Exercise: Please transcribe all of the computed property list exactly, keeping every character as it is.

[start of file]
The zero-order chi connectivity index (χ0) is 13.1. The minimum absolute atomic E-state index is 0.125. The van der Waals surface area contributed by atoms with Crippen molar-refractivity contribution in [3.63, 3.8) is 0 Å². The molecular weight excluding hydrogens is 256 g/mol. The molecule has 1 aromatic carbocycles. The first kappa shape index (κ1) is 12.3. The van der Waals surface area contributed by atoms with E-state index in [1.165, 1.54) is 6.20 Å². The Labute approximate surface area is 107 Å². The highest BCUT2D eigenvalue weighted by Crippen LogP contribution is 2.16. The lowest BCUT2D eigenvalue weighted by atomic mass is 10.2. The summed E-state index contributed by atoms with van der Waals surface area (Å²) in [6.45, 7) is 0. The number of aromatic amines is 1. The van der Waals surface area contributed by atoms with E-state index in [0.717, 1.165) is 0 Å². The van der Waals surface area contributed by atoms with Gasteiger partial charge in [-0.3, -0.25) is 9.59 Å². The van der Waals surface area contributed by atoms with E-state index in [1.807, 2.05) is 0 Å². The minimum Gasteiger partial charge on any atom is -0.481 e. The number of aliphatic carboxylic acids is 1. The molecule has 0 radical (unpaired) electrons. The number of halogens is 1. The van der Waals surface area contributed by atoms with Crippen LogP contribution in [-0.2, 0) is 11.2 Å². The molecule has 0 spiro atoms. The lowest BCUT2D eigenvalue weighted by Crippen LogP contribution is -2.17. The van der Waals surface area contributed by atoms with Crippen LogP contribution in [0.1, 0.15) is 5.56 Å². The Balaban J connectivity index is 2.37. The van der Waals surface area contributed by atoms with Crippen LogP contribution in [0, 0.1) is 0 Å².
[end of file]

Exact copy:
The zero-order chi connectivity index (χ0) is 13.1. The minimum absolute atomic E-state index is 0.125. The van der Waals surface area contributed by atoms with Crippen molar-refractivity contribution in [3.63, 3.8) is 0 Å². The molecular weight excluding hydrogens is 256 g/mol. The molecule has 1 aromatic carbocycles. The first kappa shape index (κ1) is 12.3. The van der Waals surface area contributed by atoms with E-state index in [1.165, 1.54) is 6.20 Å². The Labute approximate surface area is 107 Å². The highest BCUT2D eigenvalue weighted by Crippen LogP contribution is 2.16. The lowest BCUT2D eigenvalue weighted by atomic mass is 10.2. The summed E-state index contributed by atoms with van der Waals surface area (Å²) in [6.45, 7) is 0. The number of aromatic amines is 1. The van der Waals surface area contributed by atoms with E-state index in [0.717, 1.165) is 0 Å². The van der Waals surface area contributed by atoms with Gasteiger partial charge in [-0.3, -0.25) is 9.59 Å². The van der Waals surface area contributed by atoms with E-state index in [1.807, 2.05) is 0 Å². The minimum Gasteiger partial charge on any atom is -0.481 e. The number of aliphatic carboxylic acids is 1. The molecule has 0 radical (unpaired) electrons. The number of halogens is 1. The van der Waals surface area contributed by atoms with Crippen LogP contribution in [-0.2, 0) is 11.2 Å². The molecule has 0 spiro atoms. The lowest BCUT2D eigenvalue weighted by Crippen LogP contribution is -2.17. The van der Waals surface area contributed by atoms with Crippen LogP contribution in [0.1, 0.15) is 5.56 Å². The Balaban J connectivity index is 2.37. The van der Waals surface area contributed by atoms with Crippen LogP contribution in [0, 0.1) is 0 Å².